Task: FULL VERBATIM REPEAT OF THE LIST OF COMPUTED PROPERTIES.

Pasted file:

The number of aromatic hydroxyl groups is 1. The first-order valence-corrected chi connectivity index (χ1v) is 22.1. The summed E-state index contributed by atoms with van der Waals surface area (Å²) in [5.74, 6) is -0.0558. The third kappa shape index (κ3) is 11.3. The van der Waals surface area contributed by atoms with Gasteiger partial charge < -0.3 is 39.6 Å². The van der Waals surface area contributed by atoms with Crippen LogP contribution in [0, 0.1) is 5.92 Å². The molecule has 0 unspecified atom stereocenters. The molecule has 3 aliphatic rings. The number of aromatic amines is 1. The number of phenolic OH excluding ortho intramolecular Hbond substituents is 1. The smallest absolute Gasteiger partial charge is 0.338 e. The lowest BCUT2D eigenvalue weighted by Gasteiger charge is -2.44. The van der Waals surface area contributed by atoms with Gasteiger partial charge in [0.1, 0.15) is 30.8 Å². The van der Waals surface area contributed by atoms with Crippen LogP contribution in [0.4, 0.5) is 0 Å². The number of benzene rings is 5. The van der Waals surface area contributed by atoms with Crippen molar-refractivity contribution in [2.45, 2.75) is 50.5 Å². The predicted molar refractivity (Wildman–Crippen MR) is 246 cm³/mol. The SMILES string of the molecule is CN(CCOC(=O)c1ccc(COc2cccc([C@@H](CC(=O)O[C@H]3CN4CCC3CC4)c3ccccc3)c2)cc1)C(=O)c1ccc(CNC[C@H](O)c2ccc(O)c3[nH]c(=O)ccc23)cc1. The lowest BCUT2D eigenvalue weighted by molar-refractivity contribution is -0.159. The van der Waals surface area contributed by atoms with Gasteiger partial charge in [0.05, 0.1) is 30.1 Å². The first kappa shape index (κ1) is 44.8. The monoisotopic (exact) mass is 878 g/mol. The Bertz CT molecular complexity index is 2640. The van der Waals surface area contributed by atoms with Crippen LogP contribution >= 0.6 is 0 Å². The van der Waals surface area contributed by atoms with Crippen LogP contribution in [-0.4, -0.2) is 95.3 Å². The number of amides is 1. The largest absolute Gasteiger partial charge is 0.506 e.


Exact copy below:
The number of aromatic hydroxyl groups is 1. The first-order valence-corrected chi connectivity index (χ1v) is 22.1. The summed E-state index contributed by atoms with van der Waals surface area (Å²) in [5.74, 6) is -0.0558. The third kappa shape index (κ3) is 11.3. The van der Waals surface area contributed by atoms with Gasteiger partial charge < -0.3 is 39.6 Å². The van der Waals surface area contributed by atoms with Crippen LogP contribution in [0, 0.1) is 5.92 Å². The molecule has 0 unspecified atom stereocenters. The molecule has 3 aliphatic rings. The number of aromatic amines is 1. The number of phenolic OH excluding ortho intramolecular Hbond substituents is 1. The smallest absolute Gasteiger partial charge is 0.338 e. The lowest BCUT2D eigenvalue weighted by Gasteiger charge is -2.44. The van der Waals surface area contributed by atoms with Gasteiger partial charge in [0.1, 0.15) is 30.8 Å². The van der Waals surface area contributed by atoms with Crippen LogP contribution in [0.4, 0.5) is 0 Å². The number of benzene rings is 5. The van der Waals surface area contributed by atoms with Crippen molar-refractivity contribution in [2.45, 2.75) is 50.5 Å². The predicted molar refractivity (Wildman–Crippen MR) is 246 cm³/mol. The SMILES string of the molecule is CN(CCOC(=O)c1ccc(COc2cccc([C@@H](CC(=O)O[C@H]3CN4CCC3CC4)c3ccccc3)c2)cc1)C(=O)c1ccc(CNC[C@H](O)c2ccc(O)c3[nH]c(=O)ccc23)cc1. The lowest BCUT2D eigenvalue weighted by molar-refractivity contribution is -0.159. The van der Waals surface area contributed by atoms with Gasteiger partial charge in [0.05, 0.1) is 30.1 Å². The first kappa shape index (κ1) is 44.8. The monoisotopic (exact) mass is 878 g/mol. The Bertz CT molecular complexity index is 2640. The van der Waals surface area contributed by atoms with Crippen LogP contribution >= 0.6 is 0 Å². The van der Waals surface area contributed by atoms with Crippen LogP contribution in [-0.4, -0.2) is 95.3 Å². The number of amides is 1. The largest absolute Gasteiger partial charge is 0.506 e.